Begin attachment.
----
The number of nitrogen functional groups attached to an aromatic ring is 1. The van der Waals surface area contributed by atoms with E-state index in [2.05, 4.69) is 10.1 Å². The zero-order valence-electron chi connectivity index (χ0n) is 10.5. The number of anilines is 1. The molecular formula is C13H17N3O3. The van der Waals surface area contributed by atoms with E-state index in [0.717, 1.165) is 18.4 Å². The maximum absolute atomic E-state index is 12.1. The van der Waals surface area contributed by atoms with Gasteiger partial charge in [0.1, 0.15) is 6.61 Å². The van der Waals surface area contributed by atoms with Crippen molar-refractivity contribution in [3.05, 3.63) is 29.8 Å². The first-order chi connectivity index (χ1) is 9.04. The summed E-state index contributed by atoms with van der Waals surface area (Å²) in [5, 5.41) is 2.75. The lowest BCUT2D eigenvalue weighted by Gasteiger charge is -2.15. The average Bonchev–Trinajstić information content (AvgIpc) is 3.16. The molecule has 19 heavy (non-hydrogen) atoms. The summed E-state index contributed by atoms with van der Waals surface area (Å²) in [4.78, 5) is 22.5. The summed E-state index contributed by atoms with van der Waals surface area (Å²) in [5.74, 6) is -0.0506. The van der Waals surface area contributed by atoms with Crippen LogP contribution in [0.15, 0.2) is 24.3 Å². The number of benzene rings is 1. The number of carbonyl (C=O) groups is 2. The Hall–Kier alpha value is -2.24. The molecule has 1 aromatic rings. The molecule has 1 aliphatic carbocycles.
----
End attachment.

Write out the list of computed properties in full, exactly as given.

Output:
The number of nitrogen functional groups attached to an aromatic ring is 1. The van der Waals surface area contributed by atoms with E-state index in [2.05, 4.69) is 10.1 Å². The zero-order valence-electron chi connectivity index (χ0n) is 10.5. The number of anilines is 1. The molecular formula is C13H17N3O3. The van der Waals surface area contributed by atoms with E-state index in [0.717, 1.165) is 18.4 Å². The maximum absolute atomic E-state index is 12.1. The van der Waals surface area contributed by atoms with Gasteiger partial charge in [0.1, 0.15) is 6.61 Å². The van der Waals surface area contributed by atoms with Crippen molar-refractivity contribution in [3.05, 3.63) is 29.8 Å². The first-order chi connectivity index (χ1) is 9.04. The summed E-state index contributed by atoms with van der Waals surface area (Å²) in [5, 5.41) is 2.75. The lowest BCUT2D eigenvalue weighted by Gasteiger charge is -2.15. The average Bonchev–Trinajstić information content (AvgIpc) is 3.16. The molecule has 19 heavy (non-hydrogen) atoms. The summed E-state index contributed by atoms with van der Waals surface area (Å²) in [4.78, 5) is 22.5. The summed E-state index contributed by atoms with van der Waals surface area (Å²) in [5.74, 6) is -0.0506. The van der Waals surface area contributed by atoms with Crippen LogP contribution in [0.15, 0.2) is 24.3 Å². The number of benzene rings is 1. The number of carbonyl (C=O) groups is 2. The Hall–Kier alpha value is -2.24. The molecule has 1 aromatic rings. The molecule has 1 aliphatic carbocycles.